I received a National Geographic Young Explorers grant to conduct fieldwork at the Delta Creek Site in the Tanana Flats. This deeply stratified, multicomponent site holds clues to what people were eating during the second half of the Holocene, beginning around 6,000 years ago. We found lots of material during our brief field season, including a scatter of hundreds of grey chert flakes in the earliest component.
What does this mean? Likely that a highly mobile hunter-gatherer group of Northern Archaic peoples stopped to make a series of tools from a local material while using this vantage point to look for caribou. From the site, you can see almost 100 miles to the west. Even though we had our heads in our holes, we still caught a glimpse of a caribou running down Delta Creek! We also found bones that appeared to be from a caribou femur, indicating that some successful hunters processed part of their dinner at the site.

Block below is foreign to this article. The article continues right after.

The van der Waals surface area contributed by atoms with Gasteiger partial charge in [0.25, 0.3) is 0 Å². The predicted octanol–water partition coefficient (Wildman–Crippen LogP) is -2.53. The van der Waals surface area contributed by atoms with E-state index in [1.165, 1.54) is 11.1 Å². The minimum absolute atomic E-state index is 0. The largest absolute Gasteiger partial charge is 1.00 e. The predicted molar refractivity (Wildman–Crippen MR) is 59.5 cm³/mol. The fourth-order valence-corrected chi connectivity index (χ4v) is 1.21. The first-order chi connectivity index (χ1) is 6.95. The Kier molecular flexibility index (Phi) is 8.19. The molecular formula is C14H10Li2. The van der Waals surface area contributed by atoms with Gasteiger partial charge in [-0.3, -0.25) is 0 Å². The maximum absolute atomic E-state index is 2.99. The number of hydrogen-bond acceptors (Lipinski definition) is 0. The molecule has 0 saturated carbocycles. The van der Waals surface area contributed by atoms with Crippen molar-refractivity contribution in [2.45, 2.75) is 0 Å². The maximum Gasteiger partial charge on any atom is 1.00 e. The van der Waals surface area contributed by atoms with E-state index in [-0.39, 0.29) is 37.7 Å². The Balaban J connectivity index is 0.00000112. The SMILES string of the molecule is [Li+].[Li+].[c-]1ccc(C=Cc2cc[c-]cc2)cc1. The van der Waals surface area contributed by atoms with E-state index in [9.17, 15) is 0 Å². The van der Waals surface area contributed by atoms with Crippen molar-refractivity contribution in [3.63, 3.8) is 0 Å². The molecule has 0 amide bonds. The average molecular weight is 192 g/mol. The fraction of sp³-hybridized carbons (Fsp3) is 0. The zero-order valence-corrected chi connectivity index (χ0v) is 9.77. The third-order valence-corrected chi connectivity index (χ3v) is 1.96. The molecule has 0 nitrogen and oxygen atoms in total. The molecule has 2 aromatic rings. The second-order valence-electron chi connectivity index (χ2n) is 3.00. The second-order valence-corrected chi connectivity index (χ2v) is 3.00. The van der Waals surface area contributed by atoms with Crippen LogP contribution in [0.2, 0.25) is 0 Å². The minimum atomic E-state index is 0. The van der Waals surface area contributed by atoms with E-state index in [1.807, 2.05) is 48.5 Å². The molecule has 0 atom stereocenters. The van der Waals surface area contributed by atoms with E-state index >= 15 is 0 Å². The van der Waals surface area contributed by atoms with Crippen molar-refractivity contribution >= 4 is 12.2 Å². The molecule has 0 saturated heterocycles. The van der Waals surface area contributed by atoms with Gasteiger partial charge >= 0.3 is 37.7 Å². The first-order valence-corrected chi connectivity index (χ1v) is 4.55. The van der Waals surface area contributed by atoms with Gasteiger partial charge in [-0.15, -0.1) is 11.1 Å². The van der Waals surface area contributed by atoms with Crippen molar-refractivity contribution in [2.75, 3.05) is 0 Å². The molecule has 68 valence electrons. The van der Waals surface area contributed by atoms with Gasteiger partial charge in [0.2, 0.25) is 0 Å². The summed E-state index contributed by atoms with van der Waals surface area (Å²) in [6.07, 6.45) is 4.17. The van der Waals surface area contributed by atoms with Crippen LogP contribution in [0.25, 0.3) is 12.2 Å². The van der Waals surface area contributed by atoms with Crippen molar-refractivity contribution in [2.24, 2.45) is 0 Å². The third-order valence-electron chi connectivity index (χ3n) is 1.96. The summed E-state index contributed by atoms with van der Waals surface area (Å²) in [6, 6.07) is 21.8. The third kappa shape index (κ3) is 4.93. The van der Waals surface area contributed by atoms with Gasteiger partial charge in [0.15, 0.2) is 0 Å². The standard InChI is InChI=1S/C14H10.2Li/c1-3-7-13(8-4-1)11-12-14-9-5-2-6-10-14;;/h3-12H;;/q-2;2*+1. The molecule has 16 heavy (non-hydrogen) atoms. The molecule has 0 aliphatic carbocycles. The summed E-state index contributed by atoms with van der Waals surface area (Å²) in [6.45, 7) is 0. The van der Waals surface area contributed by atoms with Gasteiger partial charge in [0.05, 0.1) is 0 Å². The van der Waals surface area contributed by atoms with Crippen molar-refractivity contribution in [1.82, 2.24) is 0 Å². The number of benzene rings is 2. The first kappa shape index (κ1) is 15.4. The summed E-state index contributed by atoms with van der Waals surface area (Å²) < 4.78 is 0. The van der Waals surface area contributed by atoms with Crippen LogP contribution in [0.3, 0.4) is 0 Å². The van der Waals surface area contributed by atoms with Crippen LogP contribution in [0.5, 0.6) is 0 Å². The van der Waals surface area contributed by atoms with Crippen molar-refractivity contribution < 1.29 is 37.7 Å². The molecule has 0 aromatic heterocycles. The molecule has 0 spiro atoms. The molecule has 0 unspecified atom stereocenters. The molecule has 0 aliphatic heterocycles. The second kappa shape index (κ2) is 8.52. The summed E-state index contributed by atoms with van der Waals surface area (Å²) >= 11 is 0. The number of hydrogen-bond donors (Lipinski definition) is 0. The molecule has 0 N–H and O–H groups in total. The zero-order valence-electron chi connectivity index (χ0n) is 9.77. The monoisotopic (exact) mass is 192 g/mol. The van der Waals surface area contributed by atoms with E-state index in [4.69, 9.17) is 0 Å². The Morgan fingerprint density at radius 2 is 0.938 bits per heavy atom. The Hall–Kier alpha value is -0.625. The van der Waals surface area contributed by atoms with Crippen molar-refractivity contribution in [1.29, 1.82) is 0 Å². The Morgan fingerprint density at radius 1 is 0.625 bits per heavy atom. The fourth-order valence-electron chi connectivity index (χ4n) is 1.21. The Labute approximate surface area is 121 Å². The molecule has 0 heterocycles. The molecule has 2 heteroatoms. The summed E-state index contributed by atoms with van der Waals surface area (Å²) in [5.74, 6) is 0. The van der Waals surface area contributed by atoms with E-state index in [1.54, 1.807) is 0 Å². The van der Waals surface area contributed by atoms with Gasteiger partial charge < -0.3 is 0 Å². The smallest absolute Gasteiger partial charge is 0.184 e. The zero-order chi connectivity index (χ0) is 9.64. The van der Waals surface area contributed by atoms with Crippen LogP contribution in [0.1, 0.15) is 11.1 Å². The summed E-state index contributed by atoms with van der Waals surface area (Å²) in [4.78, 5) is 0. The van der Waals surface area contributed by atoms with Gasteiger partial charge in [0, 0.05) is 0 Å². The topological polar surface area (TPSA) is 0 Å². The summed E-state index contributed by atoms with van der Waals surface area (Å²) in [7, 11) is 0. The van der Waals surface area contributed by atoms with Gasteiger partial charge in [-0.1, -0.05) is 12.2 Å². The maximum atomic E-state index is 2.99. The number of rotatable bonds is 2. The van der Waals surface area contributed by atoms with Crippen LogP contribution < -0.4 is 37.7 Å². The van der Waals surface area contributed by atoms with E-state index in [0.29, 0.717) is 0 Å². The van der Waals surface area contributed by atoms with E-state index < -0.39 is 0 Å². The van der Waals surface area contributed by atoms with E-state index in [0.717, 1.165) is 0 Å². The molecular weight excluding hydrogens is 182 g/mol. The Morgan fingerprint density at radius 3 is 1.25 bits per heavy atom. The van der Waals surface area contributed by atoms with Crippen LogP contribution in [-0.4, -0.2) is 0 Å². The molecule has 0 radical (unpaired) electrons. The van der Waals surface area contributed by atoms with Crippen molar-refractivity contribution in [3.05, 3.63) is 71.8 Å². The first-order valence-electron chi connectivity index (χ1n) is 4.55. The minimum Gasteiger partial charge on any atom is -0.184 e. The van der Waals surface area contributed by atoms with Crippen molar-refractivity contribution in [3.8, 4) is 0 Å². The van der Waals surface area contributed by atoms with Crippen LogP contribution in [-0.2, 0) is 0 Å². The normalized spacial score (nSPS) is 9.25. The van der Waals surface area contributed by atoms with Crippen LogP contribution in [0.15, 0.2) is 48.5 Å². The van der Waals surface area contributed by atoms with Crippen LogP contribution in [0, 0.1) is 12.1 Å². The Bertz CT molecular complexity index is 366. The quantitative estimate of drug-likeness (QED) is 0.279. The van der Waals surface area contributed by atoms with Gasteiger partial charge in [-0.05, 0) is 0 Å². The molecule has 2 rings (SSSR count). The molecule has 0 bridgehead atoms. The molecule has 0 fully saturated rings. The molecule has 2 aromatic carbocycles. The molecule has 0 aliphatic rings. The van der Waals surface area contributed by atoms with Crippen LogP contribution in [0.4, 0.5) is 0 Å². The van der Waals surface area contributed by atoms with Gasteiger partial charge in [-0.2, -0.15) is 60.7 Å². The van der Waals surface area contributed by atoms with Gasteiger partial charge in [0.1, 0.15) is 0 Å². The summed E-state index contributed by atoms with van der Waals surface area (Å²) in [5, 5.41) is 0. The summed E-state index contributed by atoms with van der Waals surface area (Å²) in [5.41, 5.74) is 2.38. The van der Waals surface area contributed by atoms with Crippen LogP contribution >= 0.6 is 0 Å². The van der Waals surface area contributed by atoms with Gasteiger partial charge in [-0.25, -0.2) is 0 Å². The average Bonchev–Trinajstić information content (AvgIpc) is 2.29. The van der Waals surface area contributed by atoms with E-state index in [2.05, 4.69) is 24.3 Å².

Bree is an Alaskan Archaeologist and Assistant Professor of Anthropology at the University of Wyoming